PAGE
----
Who knows if it’s rooted in Bedford, MA, where he grew up.

Perhaps it came from watching his mother care for disabled adults and special needs children. Maybe while he was a young runner and unofficial assistant to his father, the big-hospital pharmacist.

One thing is sure: Doug Burr has few peers, if any, in how he studies and calculates ways to better care for people, and get policy right.

Earlier this year, he became long-term care’s $90 million man when he alone pointed out a Centers for Medicare & Medicaid Services miscalculation for the proposed fiscal 2017 nursing home pay rate. The $1.35 per patient day he discovered earned rare acknowledgement from CMS — and gave providers a windfall worth millions of dollars in the final rule.

“That is Doug at his finest,” beams Larry Lane, vice president of government relations for Genesis HealthCare and a fellow member of the American Health Care Association’s Finance Committee. “His diligence has helped everyone along the way, not just his own company.”

“There’s nobody more passionate about this business than he is,” adds Joe Lubarsky, another fellow reimbursement specialist. “He’s a businessman, researcher and analyst, all wrapped up into one, which you typically don’t find.”

Once ubiquitous at conferences, Burr now works almost exclusively from home due to a mysterious illness that has taken him out of the public eye for four years. 

By process of elimination, he has been diagnosed with Complex Regional Pain Syndrome. Pain experts rank its flare-ups “between childbirth and amputation,” Burr notes. His autonomic nervous system is “so messed up,” he could be freezing on a scorching day or seated in an ice bath, dripping sweat. 

He no longer drives because of the 14 medications he takes three times a day. Some afternoons the “Type A personality” is forced to curl up on the floor, hoping abdominal and other pains subside.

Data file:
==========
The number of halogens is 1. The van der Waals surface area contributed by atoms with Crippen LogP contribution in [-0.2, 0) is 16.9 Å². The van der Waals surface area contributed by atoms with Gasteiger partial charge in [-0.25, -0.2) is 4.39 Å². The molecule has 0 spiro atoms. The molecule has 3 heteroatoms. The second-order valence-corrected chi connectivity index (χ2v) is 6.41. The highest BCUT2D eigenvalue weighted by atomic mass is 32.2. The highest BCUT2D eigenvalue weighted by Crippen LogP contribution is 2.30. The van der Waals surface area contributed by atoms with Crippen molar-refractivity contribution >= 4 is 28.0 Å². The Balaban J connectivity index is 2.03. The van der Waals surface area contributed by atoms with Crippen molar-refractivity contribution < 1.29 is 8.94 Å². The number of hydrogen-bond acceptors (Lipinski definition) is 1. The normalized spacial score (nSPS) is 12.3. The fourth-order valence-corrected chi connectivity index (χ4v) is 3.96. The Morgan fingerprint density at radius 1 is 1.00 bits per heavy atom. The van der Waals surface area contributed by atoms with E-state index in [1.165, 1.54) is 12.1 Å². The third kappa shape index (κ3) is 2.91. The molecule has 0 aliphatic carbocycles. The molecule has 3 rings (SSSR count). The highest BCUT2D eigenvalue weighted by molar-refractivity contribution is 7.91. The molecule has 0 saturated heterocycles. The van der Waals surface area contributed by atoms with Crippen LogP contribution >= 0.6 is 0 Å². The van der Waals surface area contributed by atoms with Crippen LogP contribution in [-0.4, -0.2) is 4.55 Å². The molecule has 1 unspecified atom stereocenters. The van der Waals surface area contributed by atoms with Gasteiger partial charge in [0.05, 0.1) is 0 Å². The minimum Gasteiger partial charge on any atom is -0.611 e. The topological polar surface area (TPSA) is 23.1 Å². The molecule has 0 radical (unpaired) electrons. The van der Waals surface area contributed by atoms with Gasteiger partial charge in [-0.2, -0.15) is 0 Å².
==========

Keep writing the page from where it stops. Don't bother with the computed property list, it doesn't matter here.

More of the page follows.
Doug Burr is 49 years old.

Despite dozens of frustrating scans, biopsies, blood tests and trips to clinics, he has continued teacher-like oversight of a devoted team as Senior Vice President of Finance, Reimbursement & Government Relations for Health Care Navigator.

He is hoping to attend this month’s AHCA annual meeting in Nashville. It would be a first since symptoms struck in Tampa in 2012.

His only sibling, twin David, is a chef, but does not suffer similar effects. Growing up in a house so popular with neighbor kids, David was the reed player while Doug was the strings (“everything from violin to bass”) and brass (“everything but trombone”) player.

His music involvement now consists of singing in the church choir. A devout Lutheran, he met his wife, Tracie, through mutual church activities while at college. She now works part-time for him and is his chief driver and source of support, he says.

Their sons (Josh, 20, and Zack, 13) fill out the immediate family, a unit he calls “my inspiration.”

“I want [Josh and Zack] first to know redemption through faith in Jesus,” Burr says. “I want them to have a heart that cares for and about others. I want them to see, understand and enjoy hard work and to be passionate about the work they do by putting everything they have into whatever it is they decide to do.”

It would seem they couldn’t have a better role model.